Thursday, February 28, 2019
Fresh For The First Time
Whatever you think this has all been about, you’re mistaken. You can’t help it if you weren’t there. That’s not your fault. And it has to be true that some of the films you’re going to connect with, especially when you’re younger, are those films you connect with the most deep down because of some primal experience. You saw it with your dad, you saw it on a date, you saw it in a very special theater on a very special night with the greatest audience imaginable. If you haven’t had these experiences, sometimes a film eludes you. This is all my way of saying that I’d never given much thought to BUTCH CASSIDY AND THE SUNDANCE KID beyond its status as a legendary screenplay by William Goldman. Checking it out on TV or video through the years it seemed to me that it was fun but maybe a little thin and frankly I had little to no emotional response at all. And I accepted that maybe I had to be there at the time but I was just born a few years too late. Look, I’m not perfect but we knew that already. So what I’m saying is that getting to see the film for the first time in 35mm recently at the grand re-opening of a certain revival house here in town knocked me out, revealing it to be a work of depth and maturity to go along with all those famous wisecracks that had never really clicked this way for me before. I’m still thinking about how much it affected me and why. Sometimes in this life you eventually connect with something even if it is years later, which is maybe all that matters.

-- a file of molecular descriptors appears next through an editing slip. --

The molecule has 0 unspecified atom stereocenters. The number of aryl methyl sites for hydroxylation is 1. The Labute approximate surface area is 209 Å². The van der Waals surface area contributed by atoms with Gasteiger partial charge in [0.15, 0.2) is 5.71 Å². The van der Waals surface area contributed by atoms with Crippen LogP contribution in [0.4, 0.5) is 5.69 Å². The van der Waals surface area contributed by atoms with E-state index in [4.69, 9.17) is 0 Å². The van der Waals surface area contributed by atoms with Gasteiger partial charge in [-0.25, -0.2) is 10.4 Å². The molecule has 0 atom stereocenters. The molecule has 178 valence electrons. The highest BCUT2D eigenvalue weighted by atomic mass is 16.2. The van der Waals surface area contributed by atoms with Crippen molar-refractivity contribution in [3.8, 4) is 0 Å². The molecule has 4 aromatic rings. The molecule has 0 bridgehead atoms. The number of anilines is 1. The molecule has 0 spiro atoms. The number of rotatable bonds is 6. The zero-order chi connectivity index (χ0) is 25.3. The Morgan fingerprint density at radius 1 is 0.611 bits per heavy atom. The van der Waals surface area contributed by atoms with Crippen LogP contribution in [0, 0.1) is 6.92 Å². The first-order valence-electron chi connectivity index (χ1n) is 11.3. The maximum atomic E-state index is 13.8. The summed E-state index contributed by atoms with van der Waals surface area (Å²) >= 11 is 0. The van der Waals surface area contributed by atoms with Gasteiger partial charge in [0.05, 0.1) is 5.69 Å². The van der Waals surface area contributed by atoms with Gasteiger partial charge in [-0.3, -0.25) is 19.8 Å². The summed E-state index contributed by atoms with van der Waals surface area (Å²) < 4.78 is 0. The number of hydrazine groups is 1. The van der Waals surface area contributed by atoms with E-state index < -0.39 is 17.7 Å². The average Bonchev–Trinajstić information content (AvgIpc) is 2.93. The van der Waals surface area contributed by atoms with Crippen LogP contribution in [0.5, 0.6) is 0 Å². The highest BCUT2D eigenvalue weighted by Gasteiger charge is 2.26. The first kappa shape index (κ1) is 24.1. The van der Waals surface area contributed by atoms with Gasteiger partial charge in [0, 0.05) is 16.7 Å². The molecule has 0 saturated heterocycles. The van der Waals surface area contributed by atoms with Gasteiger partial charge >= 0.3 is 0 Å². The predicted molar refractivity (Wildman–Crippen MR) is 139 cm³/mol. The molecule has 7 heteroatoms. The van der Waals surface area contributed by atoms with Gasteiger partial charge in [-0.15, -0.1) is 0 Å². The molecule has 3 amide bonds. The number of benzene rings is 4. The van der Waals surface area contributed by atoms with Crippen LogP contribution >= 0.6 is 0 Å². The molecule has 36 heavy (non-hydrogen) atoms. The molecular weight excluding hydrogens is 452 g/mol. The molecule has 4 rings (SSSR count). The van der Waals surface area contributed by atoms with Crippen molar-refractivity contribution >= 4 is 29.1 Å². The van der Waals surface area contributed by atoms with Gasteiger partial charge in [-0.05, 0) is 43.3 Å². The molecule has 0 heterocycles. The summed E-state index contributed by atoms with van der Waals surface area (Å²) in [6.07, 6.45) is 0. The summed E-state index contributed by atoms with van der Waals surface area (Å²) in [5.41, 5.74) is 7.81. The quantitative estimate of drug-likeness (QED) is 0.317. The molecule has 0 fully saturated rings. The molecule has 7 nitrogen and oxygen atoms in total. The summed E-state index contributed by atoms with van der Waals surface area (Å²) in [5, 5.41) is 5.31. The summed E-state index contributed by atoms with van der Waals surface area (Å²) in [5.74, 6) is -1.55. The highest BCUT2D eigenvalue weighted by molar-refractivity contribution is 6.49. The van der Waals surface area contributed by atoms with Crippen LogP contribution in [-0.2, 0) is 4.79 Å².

Shortly after Butch Cassidy (Paul Newman) returns to Hole-in-the-Wall with the Sundance Kid (Robert Redford) to reunite with his gang, they start up again with an idea to rob the Union Pacific twice, once for each way on its route. But the second attempt doesn’t go as planned not only due to Butch using too much dynamite on the safe but when a posse emerges clearly prepared to begin chasing Butch and Sundance through the landscape until they’re caught. Soon after their narrow escape, Butch decides to make good on his plan to take off for Bolivia and the two of them set off with Sundance’s girl Etta Place (Katharine Ross) coming along. But Bolivia isn’t what they expect it to be either and even as they start up robbing again it becomes clear how much times are changing and that it’s not going to be possible for them to run far enough to get away from all those people intent on chasing them until the deed is done.